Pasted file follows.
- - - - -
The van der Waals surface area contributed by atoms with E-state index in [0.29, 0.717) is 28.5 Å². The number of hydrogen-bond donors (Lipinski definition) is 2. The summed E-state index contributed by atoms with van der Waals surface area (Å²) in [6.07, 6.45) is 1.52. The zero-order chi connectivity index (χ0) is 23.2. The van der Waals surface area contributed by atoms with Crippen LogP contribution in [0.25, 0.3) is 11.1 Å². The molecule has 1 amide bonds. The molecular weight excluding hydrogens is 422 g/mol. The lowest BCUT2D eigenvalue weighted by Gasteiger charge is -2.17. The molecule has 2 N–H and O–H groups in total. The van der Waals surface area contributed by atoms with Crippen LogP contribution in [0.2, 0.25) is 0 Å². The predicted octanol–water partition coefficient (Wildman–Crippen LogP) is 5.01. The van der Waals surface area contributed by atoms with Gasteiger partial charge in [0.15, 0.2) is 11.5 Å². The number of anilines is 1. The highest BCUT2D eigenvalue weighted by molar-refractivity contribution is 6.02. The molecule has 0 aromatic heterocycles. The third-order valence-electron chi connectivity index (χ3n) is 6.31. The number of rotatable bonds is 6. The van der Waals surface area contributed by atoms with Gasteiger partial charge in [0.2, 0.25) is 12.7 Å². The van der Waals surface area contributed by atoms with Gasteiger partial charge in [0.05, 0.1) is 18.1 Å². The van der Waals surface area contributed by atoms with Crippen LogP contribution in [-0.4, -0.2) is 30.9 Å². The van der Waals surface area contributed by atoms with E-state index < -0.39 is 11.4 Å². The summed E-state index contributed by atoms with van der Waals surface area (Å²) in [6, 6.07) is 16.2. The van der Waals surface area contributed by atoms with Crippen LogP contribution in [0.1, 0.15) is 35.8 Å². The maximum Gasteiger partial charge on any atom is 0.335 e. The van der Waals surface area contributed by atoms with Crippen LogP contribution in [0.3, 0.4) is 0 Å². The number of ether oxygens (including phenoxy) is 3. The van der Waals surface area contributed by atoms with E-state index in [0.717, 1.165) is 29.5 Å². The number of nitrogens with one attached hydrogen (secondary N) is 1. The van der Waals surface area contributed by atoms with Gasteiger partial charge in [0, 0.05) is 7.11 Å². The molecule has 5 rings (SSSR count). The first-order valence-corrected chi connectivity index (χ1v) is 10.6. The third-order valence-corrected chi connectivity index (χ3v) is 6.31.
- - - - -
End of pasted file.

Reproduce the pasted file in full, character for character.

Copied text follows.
The van der Waals surface area contributed by atoms with E-state index in [0.29, 0.717) is 28.5 Å². The number of hydrogen-bond donors (Lipinski definition) is 2. The summed E-state index contributed by atoms with van der Waals surface area (Å²) in [6.07, 6.45) is 1.52. The zero-order chi connectivity index (χ0) is 23.2. The van der Waals surface area contributed by atoms with Crippen LogP contribution in [0.25, 0.3) is 11.1 Å². The molecule has 1 amide bonds. The molecular weight excluding hydrogens is 422 g/mol. The lowest BCUT2D eigenvalue weighted by Gasteiger charge is -2.17. The molecule has 2 N–H and O–H groups in total. The van der Waals surface area contributed by atoms with Crippen LogP contribution in [0.2, 0.25) is 0 Å². The predicted octanol–water partition coefficient (Wildman–Crippen LogP) is 5.01. The van der Waals surface area contributed by atoms with Gasteiger partial charge in [0.15, 0.2) is 11.5 Å². The number of anilines is 1. The highest BCUT2D eigenvalue weighted by molar-refractivity contribution is 6.02. The molecule has 0 aromatic heterocycles. The third-order valence-electron chi connectivity index (χ3n) is 6.31. The number of rotatable bonds is 6. The van der Waals surface area contributed by atoms with Gasteiger partial charge in [0.2, 0.25) is 12.7 Å². The van der Waals surface area contributed by atoms with Gasteiger partial charge in [0.05, 0.1) is 18.1 Å². The van der Waals surface area contributed by atoms with Crippen LogP contribution in [-0.4, -0.2) is 30.9 Å². The van der Waals surface area contributed by atoms with E-state index < -0.39 is 11.4 Å². The summed E-state index contributed by atoms with van der Waals surface area (Å²) in [6, 6.07) is 16.2. The van der Waals surface area contributed by atoms with Crippen LogP contribution in [0.1, 0.15) is 35.8 Å². The maximum Gasteiger partial charge on any atom is 0.335 e. The van der Waals surface area contributed by atoms with Crippen LogP contribution in [0.3, 0.4) is 0 Å². The number of ether oxygens (including phenoxy) is 3. The van der Waals surface area contributed by atoms with E-state index in [0.717, 1.165) is 29.5 Å². The number of nitrogens with one attached hydrogen (secondary N) is 1. The van der Waals surface area contributed by atoms with Gasteiger partial charge in [0, 0.05) is 7.11 Å². The molecule has 5 rings (SSSR count). The first-order valence-corrected chi connectivity index (χ1v) is 10.6. The third-order valence-corrected chi connectivity index (χ3v) is 6.31.